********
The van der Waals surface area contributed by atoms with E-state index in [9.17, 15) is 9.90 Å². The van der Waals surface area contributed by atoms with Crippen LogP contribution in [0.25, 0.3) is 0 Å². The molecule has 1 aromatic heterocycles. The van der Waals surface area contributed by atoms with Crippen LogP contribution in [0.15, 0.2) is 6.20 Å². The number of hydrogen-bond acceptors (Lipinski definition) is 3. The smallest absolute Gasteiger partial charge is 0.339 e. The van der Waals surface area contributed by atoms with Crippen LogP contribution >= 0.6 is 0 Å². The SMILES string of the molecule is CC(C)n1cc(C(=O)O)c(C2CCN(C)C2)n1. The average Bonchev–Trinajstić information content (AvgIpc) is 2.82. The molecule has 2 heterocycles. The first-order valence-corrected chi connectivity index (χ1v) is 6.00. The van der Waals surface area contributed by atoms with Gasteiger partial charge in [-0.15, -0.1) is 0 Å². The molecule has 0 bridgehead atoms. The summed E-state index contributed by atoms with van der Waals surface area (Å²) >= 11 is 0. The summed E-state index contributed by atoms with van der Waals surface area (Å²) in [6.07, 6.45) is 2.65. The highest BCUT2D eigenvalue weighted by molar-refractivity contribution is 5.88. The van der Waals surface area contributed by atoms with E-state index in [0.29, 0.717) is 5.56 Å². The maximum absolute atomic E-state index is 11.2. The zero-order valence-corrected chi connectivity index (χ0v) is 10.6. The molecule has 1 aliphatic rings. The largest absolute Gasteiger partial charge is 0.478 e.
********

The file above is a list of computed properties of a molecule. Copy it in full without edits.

The van der Waals surface area contributed by atoms with E-state index in [9.17, 15) is 9.90 Å². The van der Waals surface area contributed by atoms with Crippen LogP contribution in [0.25, 0.3) is 0 Å². The molecule has 1 aromatic heterocycles. The van der Waals surface area contributed by atoms with Crippen LogP contribution in [0.15, 0.2) is 6.20 Å². The number of hydrogen-bond acceptors (Lipinski definition) is 3. The smallest absolute Gasteiger partial charge is 0.339 e. The van der Waals surface area contributed by atoms with Crippen LogP contribution >= 0.6 is 0 Å². The SMILES string of the molecule is CC(C)n1cc(C(=O)O)c(C2CCN(C)C2)n1. The average Bonchev–Trinajstić information content (AvgIpc) is 2.82. The molecule has 2 heterocycles. The first-order valence-corrected chi connectivity index (χ1v) is 6.00. The van der Waals surface area contributed by atoms with Gasteiger partial charge in [-0.15, -0.1) is 0 Å². The molecule has 0 bridgehead atoms. The summed E-state index contributed by atoms with van der Waals surface area (Å²) >= 11 is 0. The summed E-state index contributed by atoms with van der Waals surface area (Å²) in [6.07, 6.45) is 2.65. The highest BCUT2D eigenvalue weighted by molar-refractivity contribution is 5.88. The van der Waals surface area contributed by atoms with E-state index in [0.29, 0.717) is 5.56 Å². The maximum absolute atomic E-state index is 11.2. The zero-order valence-corrected chi connectivity index (χ0v) is 10.6. The molecule has 1 aliphatic rings. The largest absolute Gasteiger partial charge is 0.478 e.